I am with you ∙

Don’t be afraid, for I am with you. Don’t be discouraged, for I am your God. I will strengthen you and help you. I will hold you up with my victorious right hand. – Isaiah 41:10

Isaiah 41:10-13

 10 Do not fear, for I am with you; do not anxiously look about you, for I am your God. I will strengthen you, surely I will help you, Surely I will uphold you with My righteous right hand.’

 11 Behold, all those who are angered at you will be shamed and dishonored; Those who contend with you will be as nothing and will perish.

 12 You will seek those who quarrel with you, but will not find them, those who war with you will be as nothing and non-existent.

 13 For I am the LORD your God, who upholds your right hand, Who says to you, ‘Do not fear, I will help you.’

The early days of the American War for Independence were bleak. In 1777, after a string of defeats, Philadelphia had fallen, the brutal winter at Valley Forge approached, and the situation appeared desperate. George Washington sent out communiqués to his commanders. He wrote, “We should never despair, our situation before has been unpromising and has changed for the better, so I trust, it will again. If new difficulties arise, we must only put forth new exertions and proportion our efforts to the exigency of the times.”

We live in fearful, tumultuous times filled with forebodings of doom. It seems as though everything is coming apart. America has seen difficult times before. Some were historic days of tragedy December 07, 1941, and September 11, 2001. More extended periods are characterized by one traumatic event after another. Social, religious, and political norms imploded after decades of pressure reached a breaking point.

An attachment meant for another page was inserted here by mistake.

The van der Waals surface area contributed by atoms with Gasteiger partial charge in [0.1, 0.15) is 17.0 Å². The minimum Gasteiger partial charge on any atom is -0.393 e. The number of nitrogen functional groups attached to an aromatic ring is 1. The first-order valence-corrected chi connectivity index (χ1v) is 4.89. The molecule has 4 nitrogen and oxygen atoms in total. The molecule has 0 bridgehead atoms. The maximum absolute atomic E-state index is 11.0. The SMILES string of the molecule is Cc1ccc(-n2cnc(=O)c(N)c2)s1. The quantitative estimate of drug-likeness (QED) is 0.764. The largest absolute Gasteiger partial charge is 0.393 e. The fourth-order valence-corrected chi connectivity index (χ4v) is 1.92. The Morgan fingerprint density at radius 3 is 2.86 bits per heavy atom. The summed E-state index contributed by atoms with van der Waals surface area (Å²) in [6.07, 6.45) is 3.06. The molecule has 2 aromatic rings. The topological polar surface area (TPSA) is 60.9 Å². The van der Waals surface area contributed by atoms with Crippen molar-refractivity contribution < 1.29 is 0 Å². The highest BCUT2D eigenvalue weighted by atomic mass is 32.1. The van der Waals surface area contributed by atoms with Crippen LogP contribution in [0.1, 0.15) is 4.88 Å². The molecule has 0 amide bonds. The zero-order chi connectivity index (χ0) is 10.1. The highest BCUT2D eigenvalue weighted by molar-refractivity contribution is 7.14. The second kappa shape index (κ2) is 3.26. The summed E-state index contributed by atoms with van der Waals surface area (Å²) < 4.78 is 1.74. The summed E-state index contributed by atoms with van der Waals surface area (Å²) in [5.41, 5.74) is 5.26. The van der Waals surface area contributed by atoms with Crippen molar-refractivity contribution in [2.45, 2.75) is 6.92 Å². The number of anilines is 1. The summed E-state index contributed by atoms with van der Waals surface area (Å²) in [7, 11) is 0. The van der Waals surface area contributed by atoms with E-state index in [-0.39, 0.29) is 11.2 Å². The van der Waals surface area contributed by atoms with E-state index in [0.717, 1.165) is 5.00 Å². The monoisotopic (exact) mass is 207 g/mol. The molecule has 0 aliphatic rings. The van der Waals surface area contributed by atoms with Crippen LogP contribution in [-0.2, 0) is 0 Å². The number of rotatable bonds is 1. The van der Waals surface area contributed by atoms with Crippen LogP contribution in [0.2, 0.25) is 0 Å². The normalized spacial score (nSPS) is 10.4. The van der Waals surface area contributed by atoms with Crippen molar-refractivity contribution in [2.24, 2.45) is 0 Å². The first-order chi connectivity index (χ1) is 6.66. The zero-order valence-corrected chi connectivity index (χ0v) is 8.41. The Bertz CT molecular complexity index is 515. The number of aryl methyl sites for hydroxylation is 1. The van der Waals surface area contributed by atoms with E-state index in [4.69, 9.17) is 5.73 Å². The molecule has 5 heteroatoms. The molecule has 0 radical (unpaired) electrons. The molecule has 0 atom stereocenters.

In 1968, it seemed America was on the verge of a collective nervous breakdown. Social unrest was rampant. Clashes erupted over cultural values, race, and the Vietnam War movement. Two men considered heroic figures by large portions of the population were tragically assassinated: Rev. Martin Luther King and Democratic presidential candidate Robert Kennedy.

“In some ways, historians say, America nearly lost its mind and its soul. In other ways, historians argue, the nation reinvented itself and became a more-tolerant, less-constrained place, more willing to let people express their individuality and challenge authority. Overall, the upheavals of that year, both positive and negative, made it clear that once social change reaches a critical mass, it can’t be stopped” (Kenneth T. Walsh).

“It was a hinge point in history, one of the most consequential and tumultuous years in the American experience, and it changed the country forever” (Kenneth T. Walsh).

America rose above the tumult and upheaval. But it was sullied by intense cynicism regarding government and traditional institutions. Dark days lay ahead, but there was hope that the future could be brighter and better.

But now, over 50 years later, it seems like America is on a collision course with an apocalyptic destiny. Many lament that there is no path forward, the Earth itself appears to be in fatal decline, and new technologies threaten traditional industries and occupations as never before (The Washington Post).